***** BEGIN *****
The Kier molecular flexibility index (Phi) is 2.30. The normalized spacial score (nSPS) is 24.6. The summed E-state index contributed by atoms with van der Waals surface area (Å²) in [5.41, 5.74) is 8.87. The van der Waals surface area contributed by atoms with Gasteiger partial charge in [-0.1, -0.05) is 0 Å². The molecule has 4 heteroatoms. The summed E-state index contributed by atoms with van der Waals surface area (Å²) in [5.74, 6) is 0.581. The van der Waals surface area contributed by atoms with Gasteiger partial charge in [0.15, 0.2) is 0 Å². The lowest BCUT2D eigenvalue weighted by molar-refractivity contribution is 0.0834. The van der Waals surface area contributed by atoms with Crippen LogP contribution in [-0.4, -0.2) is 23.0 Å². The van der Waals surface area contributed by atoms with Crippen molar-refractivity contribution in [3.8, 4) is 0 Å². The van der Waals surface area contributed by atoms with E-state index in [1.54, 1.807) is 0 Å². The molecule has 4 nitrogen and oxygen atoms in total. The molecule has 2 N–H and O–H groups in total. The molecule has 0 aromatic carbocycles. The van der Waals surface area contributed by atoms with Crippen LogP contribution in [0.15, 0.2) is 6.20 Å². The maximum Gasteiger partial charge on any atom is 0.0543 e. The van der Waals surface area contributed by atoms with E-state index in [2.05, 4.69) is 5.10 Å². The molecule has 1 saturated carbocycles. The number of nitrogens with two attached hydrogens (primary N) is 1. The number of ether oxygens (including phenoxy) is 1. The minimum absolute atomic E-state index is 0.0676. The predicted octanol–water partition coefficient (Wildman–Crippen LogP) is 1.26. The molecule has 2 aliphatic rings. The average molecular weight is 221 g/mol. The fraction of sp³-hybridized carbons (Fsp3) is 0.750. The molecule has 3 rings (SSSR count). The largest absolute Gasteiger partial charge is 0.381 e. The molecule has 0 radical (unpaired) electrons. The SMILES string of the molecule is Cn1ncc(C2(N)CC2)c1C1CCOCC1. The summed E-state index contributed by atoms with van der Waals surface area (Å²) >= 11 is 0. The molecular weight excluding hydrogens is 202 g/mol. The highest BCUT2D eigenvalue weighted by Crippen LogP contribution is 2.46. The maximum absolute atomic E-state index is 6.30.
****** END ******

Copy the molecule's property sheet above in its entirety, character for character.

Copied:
The Kier molecular flexibility index (Phi) is 2.30. The normalized spacial score (nSPS) is 24.6. The summed E-state index contributed by atoms with van der Waals surface area (Å²) in [5.41, 5.74) is 8.87. The van der Waals surface area contributed by atoms with Gasteiger partial charge in [-0.1, -0.05) is 0 Å². The molecule has 4 heteroatoms. The summed E-state index contributed by atoms with van der Waals surface area (Å²) in [5.74, 6) is 0.581. The van der Waals surface area contributed by atoms with Gasteiger partial charge in [0.15, 0.2) is 0 Å². The lowest BCUT2D eigenvalue weighted by molar-refractivity contribution is 0.0834. The van der Waals surface area contributed by atoms with Crippen LogP contribution in [-0.4, -0.2) is 23.0 Å². The van der Waals surface area contributed by atoms with Crippen molar-refractivity contribution in [3.8, 4) is 0 Å². The van der Waals surface area contributed by atoms with E-state index in [1.54, 1.807) is 0 Å². The molecule has 4 nitrogen and oxygen atoms in total. The molecule has 2 N–H and O–H groups in total. The molecule has 0 aromatic carbocycles. The van der Waals surface area contributed by atoms with Crippen LogP contribution in [0.15, 0.2) is 6.20 Å². The maximum Gasteiger partial charge on any atom is 0.0543 e. The van der Waals surface area contributed by atoms with E-state index in [2.05, 4.69) is 5.10 Å². The molecule has 1 saturated carbocycles. The number of nitrogens with two attached hydrogens (primary N) is 1. The number of ether oxygens (including phenoxy) is 1. The minimum absolute atomic E-state index is 0.0676. The predicted octanol–water partition coefficient (Wildman–Crippen LogP) is 1.26. The molecule has 2 aliphatic rings. The average molecular weight is 221 g/mol. The fraction of sp³-hybridized carbons (Fsp3) is 0.750. The molecule has 3 rings (SSSR count). The largest absolute Gasteiger partial charge is 0.381 e. The molecule has 0 radical (unpaired) electrons. The SMILES string of the molecule is Cn1ncc(C2(N)CC2)c1C1CCOCC1. The summed E-state index contributed by atoms with van der Waals surface area (Å²) >= 11 is 0. The molecular weight excluding hydrogens is 202 g/mol. The highest BCUT2D eigenvalue weighted by Crippen LogP contribution is 2.46. The maximum absolute atomic E-state index is 6.30.